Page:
Our National Nature Reserves (NNR) are the best places for people to experience and enjoy Scotland’s amazing nature. Scottish Natural Heritage manages 29 NNRs of which 9 are coastal – Hermaness and Noss in the Shetland Islands, Loch Fleet, Forvie, St Cyrus, Tentsmuir and the Isle of May scattered along the east coast, Caerlaverock on the Solway Firth and Rum, one of the Small Isles on the west coast of Scotland. 

Our coastal NNRs comprise dramatic cliffs and islands with great colonies of nesting seabirds, rocky shores with pools to explore, extensive sand dunes with lost villages, colourful wildflower meadows and large estuaries with mud- and sand-flats supporting huge flocks of wintering geese and wading birds. There are also impressive seal colonies, a great diversity of plants, butterflies and much more. 

Apart from our management for nature, we use our reserves as places to encourage people to connect with nature – through visiting or, at the moment, through online media.  Each year about 300,000 visits are made to our coastal reserves – helping to strengthen local economies and support formal and informal education.  On several reserves we also host long term studies for example of seabird populations, the data gathered being used to inform public policy on the likes of climate change and natural resource use.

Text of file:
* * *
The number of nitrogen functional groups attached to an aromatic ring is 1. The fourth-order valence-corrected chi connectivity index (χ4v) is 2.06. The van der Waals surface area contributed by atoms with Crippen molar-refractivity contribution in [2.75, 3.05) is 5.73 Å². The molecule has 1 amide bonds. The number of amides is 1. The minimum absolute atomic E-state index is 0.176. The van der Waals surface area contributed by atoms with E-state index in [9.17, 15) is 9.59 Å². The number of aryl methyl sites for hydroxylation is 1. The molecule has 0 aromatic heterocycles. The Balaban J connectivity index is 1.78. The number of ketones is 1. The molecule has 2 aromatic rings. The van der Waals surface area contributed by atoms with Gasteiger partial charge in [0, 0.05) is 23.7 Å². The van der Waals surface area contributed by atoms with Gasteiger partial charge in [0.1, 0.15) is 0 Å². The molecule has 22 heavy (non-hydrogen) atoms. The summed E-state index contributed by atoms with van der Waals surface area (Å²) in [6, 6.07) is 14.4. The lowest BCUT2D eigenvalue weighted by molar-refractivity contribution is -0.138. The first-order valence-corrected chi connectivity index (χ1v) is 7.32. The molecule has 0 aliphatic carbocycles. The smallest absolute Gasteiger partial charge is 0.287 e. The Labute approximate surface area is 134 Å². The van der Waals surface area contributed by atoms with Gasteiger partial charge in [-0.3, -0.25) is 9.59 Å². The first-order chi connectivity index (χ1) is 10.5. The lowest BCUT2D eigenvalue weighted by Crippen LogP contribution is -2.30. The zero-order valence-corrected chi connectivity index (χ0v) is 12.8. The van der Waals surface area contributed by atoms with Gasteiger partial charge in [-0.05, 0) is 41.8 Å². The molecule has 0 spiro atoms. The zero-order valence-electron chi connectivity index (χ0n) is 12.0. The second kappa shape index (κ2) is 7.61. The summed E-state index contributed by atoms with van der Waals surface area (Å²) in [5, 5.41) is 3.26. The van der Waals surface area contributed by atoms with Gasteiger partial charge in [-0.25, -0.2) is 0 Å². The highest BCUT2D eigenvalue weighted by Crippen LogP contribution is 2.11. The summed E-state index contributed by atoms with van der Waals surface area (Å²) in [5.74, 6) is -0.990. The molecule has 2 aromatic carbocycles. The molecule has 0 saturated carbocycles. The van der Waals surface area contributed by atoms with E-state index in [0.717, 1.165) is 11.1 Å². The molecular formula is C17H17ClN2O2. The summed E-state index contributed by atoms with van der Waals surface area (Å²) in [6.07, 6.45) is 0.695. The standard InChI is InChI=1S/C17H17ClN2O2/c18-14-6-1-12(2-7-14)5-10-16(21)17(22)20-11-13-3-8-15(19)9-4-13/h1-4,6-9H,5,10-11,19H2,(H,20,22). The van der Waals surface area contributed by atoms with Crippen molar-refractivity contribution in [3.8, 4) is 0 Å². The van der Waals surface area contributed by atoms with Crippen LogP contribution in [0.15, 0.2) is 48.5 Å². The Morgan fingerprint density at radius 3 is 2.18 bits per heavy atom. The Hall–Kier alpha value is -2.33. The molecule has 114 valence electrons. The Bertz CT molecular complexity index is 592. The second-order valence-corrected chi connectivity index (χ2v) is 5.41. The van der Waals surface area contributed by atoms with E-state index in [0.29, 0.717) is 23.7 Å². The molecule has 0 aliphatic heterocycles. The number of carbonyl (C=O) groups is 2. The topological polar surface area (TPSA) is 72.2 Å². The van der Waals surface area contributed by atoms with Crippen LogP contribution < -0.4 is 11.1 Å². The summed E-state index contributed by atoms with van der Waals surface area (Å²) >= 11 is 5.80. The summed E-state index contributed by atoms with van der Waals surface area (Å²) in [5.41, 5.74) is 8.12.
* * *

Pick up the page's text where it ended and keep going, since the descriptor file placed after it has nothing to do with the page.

Which of Scotland's coasts or waters are you most looking forward to visiting in the future once it’s safe to do so?

In 2017 we surveyed the flame shell bed in Loch Carron, which is the largest known bed of its kind, to verify reports from recreational divers of damage to the habitat. With the stunning backdrop of Skye and the Cuillin Ridge, diverse habitats and clear blue waters in Loch Carron, this site would be great to revisit and see how the habitats have changed since it became a Marine Protected Area.

Find out more about Scotland’s natural habitats at

divers leaving the water in loch laxford